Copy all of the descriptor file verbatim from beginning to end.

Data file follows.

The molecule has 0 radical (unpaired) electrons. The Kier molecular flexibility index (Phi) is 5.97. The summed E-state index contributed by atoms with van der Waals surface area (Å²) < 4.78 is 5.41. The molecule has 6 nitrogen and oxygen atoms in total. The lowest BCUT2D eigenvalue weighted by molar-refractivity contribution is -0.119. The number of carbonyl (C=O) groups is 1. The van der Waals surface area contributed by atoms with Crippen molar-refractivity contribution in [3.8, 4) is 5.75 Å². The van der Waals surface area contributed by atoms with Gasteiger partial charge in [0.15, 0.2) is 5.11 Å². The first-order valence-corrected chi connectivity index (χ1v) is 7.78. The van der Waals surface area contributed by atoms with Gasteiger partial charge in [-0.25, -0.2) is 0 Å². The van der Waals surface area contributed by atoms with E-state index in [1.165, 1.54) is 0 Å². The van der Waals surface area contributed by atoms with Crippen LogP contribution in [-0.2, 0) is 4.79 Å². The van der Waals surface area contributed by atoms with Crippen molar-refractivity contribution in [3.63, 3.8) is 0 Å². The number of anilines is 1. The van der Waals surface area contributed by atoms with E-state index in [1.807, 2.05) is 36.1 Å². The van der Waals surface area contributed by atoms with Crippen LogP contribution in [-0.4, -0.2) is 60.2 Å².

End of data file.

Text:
The molecule has 0 radical (unpaired) electrons. The Kier molecular flexibility index (Phi) is 5.97. The summed E-state index contributed by atoms with van der Waals surface area (Å²) < 4.78 is 5.41. The molecule has 6 nitrogen and oxygen atoms in total. The lowest BCUT2D eigenvalue weighted by molar-refractivity contribution is -0.119. The number of carbonyl (C=O) groups is 1. The van der Waals surface area contributed by atoms with Crippen molar-refractivity contribution in [3.8, 4) is 5.75 Å². The van der Waals surface area contributed by atoms with Gasteiger partial charge in [0.15, 0.2) is 5.11 Å². The first-order valence-corrected chi connectivity index (χ1v) is 7.78. The van der Waals surface area contributed by atoms with Gasteiger partial charge in [-0.25, -0.2) is 0 Å². The van der Waals surface area contributed by atoms with E-state index in [1.165, 1.54) is 0 Å². The van der Waals surface area contributed by atoms with Crippen LogP contribution in [-0.2, 0) is 4.79 Å². The van der Waals surface area contributed by atoms with Crippen molar-refractivity contribution in [3.63, 3.8) is 0 Å². The number of anilines is 1. The van der Waals surface area contributed by atoms with E-state index in [1.807, 2.05) is 36.1 Å². The van der Waals surface area contributed by atoms with Crippen LogP contribution in [-0.4, -0.2) is 60.2 Å².